Saturday, February 22, 2020

Career Development for Senior Engineers on the technical ladder

As part of the yearly performance review process, we are supposed to describe what we do and how we add value to the organisation.

I am a software engineer by training and once prided myself on being a pretty decent programmer. At this point in my career, I am in a fairly senior position on the technical ladder at one of the large innovation drive tech companies. This means that I now write a lot less code than most people in my team. The dual-ladder career system allows for formal career advancement of technical talent without having to necessarily change into management roles - but still expects similar levels of strategic impact.

So what do I actually do?

When moving through levels of seniority my focus has shifted from writing code to reviewing code, then from writing design documents to commenting on other people's design docs. I still remember succinctly the advice of a more senior colleague, that the key to getting promoted to the next level would be by becoming comfortable with taking credit for other people's work. Even as an "individual contributor". While sounding snarky, this is very solid advice, specially as this does not come naturally to many engineers who idealize self-reliance and who think they could do everything by themselves if they just had enough time.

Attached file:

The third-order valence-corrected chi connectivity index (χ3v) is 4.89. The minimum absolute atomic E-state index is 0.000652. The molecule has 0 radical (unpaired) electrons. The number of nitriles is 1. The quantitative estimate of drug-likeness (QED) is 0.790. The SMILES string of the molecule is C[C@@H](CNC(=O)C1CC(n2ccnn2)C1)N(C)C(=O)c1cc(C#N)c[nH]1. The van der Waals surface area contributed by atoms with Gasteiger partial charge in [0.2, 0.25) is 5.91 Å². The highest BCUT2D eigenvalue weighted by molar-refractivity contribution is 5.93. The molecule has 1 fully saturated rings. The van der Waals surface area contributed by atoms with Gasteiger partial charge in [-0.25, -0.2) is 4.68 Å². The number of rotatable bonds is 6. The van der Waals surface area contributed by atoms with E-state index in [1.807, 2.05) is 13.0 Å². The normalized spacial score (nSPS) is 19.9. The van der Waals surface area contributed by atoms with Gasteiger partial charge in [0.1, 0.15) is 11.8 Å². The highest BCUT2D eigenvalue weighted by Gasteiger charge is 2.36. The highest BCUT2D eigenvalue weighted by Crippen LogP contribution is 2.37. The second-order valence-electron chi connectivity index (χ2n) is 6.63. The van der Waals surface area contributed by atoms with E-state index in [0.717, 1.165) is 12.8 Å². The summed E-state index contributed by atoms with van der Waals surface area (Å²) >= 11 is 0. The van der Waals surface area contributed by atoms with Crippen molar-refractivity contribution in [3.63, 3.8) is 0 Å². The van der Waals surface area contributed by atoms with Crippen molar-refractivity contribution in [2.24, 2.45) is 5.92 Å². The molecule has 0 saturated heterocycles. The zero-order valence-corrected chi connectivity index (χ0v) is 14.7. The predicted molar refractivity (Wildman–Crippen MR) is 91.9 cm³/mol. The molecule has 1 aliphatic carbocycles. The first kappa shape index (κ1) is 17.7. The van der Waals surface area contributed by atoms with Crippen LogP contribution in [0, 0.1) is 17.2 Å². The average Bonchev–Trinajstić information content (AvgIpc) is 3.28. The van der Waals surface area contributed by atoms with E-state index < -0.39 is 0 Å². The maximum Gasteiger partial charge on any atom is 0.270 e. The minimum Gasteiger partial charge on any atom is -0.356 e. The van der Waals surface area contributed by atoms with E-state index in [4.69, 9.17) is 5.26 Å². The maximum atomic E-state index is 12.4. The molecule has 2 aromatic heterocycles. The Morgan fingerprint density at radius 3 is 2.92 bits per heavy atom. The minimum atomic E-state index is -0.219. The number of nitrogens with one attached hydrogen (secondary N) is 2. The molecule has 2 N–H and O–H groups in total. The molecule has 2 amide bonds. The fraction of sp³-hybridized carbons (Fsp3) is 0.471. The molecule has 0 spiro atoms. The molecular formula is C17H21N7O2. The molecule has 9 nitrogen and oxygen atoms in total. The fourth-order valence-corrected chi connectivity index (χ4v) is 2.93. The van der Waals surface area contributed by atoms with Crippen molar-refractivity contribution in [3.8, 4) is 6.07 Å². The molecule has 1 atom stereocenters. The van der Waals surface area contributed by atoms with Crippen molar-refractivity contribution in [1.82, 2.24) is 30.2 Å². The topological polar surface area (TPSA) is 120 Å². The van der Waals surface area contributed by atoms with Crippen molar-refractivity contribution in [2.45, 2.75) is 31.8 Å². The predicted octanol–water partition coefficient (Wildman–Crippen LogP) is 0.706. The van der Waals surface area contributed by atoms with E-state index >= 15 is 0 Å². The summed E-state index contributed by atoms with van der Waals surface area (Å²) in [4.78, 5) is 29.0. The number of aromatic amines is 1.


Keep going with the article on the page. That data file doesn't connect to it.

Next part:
While critiquing, guiding and mentoring others - and ultimately taking some credit for their accomplishments helped me to get to the current level, it won't be enough for the next level.

So what do I actually do?

Maybe my most impactful contribution these days is actually in storytelling. Developing narratives, analogies, metaphors and mental models to describe things that are abstract, unobvious and worst of all - don't yet exist. Creating the vocabulary to help an organization to talk about what it is that we should be doing and how we could get there.

After years of honing the skills and craft of software and systems development, it comes down to the oldest cultural competence - the one that makes us the most distinctively human: the ability to imagine and talk about things that don't exist and maybe through that help them to become real...